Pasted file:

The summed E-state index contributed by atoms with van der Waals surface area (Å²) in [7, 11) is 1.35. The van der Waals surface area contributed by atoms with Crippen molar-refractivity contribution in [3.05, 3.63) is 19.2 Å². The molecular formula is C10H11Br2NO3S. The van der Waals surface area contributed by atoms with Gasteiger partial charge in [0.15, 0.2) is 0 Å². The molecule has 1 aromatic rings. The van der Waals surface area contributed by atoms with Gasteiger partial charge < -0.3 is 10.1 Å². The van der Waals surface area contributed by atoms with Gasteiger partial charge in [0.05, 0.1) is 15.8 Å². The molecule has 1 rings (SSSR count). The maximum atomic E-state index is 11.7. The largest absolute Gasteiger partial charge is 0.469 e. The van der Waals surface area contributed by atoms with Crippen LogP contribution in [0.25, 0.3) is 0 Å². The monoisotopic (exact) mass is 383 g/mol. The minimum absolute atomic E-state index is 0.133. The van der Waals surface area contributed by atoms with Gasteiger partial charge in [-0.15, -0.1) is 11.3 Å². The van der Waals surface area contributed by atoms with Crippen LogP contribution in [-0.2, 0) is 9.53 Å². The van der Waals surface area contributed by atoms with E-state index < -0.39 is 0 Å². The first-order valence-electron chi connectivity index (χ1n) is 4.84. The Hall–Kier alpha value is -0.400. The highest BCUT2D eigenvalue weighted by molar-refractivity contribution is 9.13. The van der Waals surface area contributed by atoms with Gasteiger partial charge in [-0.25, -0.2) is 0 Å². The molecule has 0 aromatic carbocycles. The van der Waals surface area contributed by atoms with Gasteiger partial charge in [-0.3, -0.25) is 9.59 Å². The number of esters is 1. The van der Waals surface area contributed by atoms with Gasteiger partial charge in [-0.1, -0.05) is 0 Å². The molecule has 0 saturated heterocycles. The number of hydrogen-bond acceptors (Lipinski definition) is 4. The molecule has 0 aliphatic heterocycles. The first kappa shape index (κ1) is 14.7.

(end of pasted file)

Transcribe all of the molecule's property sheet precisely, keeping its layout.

The summed E-state index contributed by atoms with van der Waals surface area (Å²) in [7, 11) is 1.35. The van der Waals surface area contributed by atoms with Crippen molar-refractivity contribution in [3.05, 3.63) is 19.2 Å². The molecular formula is C10H11Br2NO3S. The van der Waals surface area contributed by atoms with Gasteiger partial charge in [0.15, 0.2) is 0 Å². The molecule has 1 aromatic rings. The van der Waals surface area contributed by atoms with Gasteiger partial charge < -0.3 is 10.1 Å². The van der Waals surface area contributed by atoms with Gasteiger partial charge in [0.05, 0.1) is 15.8 Å². The molecule has 1 rings (SSSR count). The maximum atomic E-state index is 11.7. The largest absolute Gasteiger partial charge is 0.469 e. The van der Waals surface area contributed by atoms with Crippen LogP contribution in [0.25, 0.3) is 0 Å². The monoisotopic (exact) mass is 383 g/mol. The minimum absolute atomic E-state index is 0.133. The van der Waals surface area contributed by atoms with Gasteiger partial charge in [-0.15, -0.1) is 11.3 Å². The van der Waals surface area contributed by atoms with Crippen LogP contribution in [-0.2, 0) is 9.53 Å². The van der Waals surface area contributed by atoms with E-state index < -0.39 is 0 Å². The first-order valence-electron chi connectivity index (χ1n) is 4.84. The Hall–Kier alpha value is -0.400. The highest BCUT2D eigenvalue weighted by molar-refractivity contribution is 9.13. The van der Waals surface area contributed by atoms with Gasteiger partial charge in [-0.25, -0.2) is 0 Å². The molecule has 0 aromatic carbocycles. The van der Waals surface area contributed by atoms with Gasteiger partial charge in [-0.3, -0.25) is 9.59 Å². The number of esters is 1. The van der Waals surface area contributed by atoms with Gasteiger partial charge in [-0.1, -0.05) is 0 Å². The molecule has 0 saturated heterocycles. The number of hydrogen-bond acceptors (Lipinski definition) is 4. The molecule has 0 aliphatic heterocycles. The first kappa shape index (κ1) is 14.7.